“My Sleep” calculates the quality of your sleep on a scale from 0% to 100%. This number is based on the amount of time you slept, in addition to the proportion of your night spent in REM sleep.
“My Stress” rates your stress levels on a scale of five qualitative levels: “No Stress”, “Low Stress”, “Moderate Stress”, “High Stress”, and “Very High Stress”. A time series of the levels shows the moment your in-laws arrived at 7 PM, and the moment you stepped into the bubble bath at 9 PM.
For all of the tabs, your current and cumulative metrics for the day are displayed when your portable device is upright, but when you rotate the device, your raw data is plotted over time. You can view your data a week at a time, but to go further back you'll have to visit Healbe's online portal, where all of your data is preserved.
Battery life should be about a day, depending on how often syncing, the most battery intensive function, occurs.
Under the Hood
Healbe co-founders Stanislav Povolotsky and George Mikaberydze were also on hand to answer questions about the science behind the GoBe.
When we asked about the hotly debated passive glucose monitoring, the proprietary algorithm that allows the GoBe to calculate your caloric intake without a blood glucose sample, Povolotsky explained that the impedance sensor monitors changes in the water level of your cells. Those water levels are used to figure out both the total calorie count and the macronutrient profile (carbs vs. fats vs. proteins), based on the shape of the impedance curve.
So why no applications for the medical field? Diabetics the world over would be delighted by a blood glucose monitor that doesn't call for pricked fingers. Mikaberydze and Povolotsky indicated that the problem is two-fold.
The second problem is less bureaucratic, but no less daunting. Mikaberydze explains: "When diabetes happens, what suffers the most is the kidneys, and the kidneys [are responsible for] water flow. So since our technology is based on water flow, we need to conduct a lot of tests on different stages of diabetes." Blood glucose monitoring tests using the GoBe are being conducting in a hospital in St. Petersburg, but those tests are currently limited to healthy patients, rather than those who suffer from diabetes.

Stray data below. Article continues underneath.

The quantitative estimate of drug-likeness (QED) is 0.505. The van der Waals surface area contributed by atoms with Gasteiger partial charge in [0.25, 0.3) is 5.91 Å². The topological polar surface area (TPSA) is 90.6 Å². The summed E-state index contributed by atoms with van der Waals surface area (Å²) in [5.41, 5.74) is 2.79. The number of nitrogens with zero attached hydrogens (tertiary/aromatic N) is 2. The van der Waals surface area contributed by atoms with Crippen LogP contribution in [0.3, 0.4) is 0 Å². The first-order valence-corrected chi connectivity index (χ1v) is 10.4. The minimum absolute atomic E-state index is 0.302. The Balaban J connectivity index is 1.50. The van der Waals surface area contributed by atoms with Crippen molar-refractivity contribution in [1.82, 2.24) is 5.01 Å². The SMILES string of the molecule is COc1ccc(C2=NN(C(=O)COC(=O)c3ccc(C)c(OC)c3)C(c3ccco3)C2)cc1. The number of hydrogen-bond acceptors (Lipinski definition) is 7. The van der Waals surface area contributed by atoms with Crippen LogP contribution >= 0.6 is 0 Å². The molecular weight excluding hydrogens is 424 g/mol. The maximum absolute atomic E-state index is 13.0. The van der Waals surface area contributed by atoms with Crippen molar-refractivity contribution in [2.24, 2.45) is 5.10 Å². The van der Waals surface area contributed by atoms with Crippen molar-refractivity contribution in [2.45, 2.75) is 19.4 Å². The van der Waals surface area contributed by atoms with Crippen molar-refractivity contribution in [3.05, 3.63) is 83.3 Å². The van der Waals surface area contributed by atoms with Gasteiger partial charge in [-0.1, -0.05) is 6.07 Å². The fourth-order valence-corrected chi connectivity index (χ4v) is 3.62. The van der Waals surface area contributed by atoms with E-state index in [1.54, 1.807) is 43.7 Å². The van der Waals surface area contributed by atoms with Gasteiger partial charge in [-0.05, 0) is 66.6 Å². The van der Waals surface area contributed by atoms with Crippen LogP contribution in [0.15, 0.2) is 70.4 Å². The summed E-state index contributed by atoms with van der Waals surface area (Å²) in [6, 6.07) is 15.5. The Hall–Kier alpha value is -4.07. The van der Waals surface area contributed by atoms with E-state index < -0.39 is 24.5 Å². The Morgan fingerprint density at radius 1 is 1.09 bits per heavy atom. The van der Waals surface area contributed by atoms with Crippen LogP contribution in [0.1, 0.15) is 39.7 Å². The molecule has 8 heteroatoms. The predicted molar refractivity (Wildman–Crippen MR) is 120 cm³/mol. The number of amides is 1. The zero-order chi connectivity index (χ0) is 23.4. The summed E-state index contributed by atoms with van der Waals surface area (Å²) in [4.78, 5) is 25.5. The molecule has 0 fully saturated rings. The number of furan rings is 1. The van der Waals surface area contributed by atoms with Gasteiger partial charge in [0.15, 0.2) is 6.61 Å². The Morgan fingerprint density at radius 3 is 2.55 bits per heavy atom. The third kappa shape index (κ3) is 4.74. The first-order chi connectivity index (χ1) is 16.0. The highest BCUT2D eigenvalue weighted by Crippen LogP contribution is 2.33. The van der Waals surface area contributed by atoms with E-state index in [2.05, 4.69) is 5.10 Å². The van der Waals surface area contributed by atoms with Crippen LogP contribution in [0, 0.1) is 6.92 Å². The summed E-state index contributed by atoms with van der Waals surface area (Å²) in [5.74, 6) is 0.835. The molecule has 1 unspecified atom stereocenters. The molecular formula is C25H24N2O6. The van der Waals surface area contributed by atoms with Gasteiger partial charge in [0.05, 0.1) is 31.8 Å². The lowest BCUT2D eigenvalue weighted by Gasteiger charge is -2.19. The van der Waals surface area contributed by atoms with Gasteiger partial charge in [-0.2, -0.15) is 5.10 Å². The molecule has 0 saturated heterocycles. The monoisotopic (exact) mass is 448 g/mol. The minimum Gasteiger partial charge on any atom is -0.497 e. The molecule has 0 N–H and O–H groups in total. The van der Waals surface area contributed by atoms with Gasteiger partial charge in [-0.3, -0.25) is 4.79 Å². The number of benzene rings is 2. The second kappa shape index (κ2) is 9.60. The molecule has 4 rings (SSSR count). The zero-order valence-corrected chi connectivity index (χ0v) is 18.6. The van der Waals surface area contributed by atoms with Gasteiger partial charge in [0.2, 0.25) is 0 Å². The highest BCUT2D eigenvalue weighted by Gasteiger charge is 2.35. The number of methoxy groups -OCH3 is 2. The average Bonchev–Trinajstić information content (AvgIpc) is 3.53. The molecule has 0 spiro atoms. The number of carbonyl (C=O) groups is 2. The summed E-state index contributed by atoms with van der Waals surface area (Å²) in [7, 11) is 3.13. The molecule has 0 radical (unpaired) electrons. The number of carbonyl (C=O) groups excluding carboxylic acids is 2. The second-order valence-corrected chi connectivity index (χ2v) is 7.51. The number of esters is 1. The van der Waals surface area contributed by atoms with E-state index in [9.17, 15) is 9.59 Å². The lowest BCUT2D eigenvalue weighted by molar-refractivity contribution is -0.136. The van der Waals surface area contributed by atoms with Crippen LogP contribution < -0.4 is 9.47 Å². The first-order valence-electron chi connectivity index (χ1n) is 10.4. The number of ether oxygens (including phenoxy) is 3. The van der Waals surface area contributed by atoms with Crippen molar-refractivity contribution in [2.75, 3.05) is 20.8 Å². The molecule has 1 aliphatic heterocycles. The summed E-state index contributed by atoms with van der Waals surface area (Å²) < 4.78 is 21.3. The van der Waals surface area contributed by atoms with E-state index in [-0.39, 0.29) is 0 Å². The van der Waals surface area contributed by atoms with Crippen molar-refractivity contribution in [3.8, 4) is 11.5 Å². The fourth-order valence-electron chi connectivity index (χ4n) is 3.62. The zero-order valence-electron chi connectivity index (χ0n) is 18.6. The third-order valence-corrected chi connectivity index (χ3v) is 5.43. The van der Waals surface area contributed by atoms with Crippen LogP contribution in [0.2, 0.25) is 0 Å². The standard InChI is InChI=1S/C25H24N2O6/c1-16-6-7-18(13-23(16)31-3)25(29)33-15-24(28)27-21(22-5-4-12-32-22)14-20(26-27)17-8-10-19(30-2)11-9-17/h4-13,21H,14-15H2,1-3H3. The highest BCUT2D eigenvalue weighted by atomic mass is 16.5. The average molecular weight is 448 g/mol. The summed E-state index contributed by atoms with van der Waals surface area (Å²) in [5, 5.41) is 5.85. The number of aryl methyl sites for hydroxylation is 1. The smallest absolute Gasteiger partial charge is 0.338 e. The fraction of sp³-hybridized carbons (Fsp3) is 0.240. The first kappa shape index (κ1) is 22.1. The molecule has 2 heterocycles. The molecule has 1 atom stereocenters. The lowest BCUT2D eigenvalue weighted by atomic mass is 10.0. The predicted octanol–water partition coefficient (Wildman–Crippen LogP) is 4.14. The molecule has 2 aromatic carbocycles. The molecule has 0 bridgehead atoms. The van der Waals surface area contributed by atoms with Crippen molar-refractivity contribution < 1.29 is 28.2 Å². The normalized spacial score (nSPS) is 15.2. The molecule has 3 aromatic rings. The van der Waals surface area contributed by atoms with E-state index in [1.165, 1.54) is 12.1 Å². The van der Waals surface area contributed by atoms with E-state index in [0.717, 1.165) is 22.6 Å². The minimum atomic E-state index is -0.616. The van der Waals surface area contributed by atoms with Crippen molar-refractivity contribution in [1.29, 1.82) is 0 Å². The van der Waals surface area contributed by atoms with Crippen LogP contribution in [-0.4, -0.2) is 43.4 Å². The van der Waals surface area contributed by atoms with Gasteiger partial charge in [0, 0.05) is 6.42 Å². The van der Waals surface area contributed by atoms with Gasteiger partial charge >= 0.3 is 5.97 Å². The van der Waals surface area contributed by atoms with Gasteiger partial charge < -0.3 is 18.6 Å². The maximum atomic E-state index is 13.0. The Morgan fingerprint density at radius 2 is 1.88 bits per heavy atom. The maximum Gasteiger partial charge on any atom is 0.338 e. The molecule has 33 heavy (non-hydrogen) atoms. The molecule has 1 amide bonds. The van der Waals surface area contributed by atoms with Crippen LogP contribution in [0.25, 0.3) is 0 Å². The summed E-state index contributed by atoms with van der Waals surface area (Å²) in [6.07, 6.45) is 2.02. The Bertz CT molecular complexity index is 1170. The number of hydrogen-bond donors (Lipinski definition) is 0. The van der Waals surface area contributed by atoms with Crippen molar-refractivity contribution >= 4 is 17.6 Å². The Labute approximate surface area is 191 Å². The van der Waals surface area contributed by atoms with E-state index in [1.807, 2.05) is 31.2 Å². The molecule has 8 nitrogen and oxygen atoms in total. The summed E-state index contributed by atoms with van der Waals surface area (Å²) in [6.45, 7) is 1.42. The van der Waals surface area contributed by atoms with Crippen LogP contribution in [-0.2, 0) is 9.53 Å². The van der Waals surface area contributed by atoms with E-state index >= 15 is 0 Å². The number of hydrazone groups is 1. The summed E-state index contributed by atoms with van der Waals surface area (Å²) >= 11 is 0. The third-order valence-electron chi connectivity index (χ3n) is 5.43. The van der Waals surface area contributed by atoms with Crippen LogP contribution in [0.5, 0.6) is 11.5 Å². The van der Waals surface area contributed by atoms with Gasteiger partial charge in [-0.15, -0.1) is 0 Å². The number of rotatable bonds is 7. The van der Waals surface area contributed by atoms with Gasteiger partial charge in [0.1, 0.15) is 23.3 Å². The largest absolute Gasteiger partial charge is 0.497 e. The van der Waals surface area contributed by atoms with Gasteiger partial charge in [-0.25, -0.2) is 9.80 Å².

There are still plans to break into the medical market in America. “We have big US medical companies that are interested in the technology. They want to work in this direction further with us together. They know the market, they know the doors to the FDA,” Povolotsky said.
This is a multifaceted fitness tracking product with an intuitive and comprehensive companion app. As for the calorie counting, if it works, there are groundbreaking implications for the evolving world of fitness and wellness tracking, not to mention the broader medical field itself.
But our reviews are firmly grounded in science, and without the opportunity test the essential calorie tracking feature for ourselves, we'll have to withhold judgement until we can spend more serious time with the GoBe.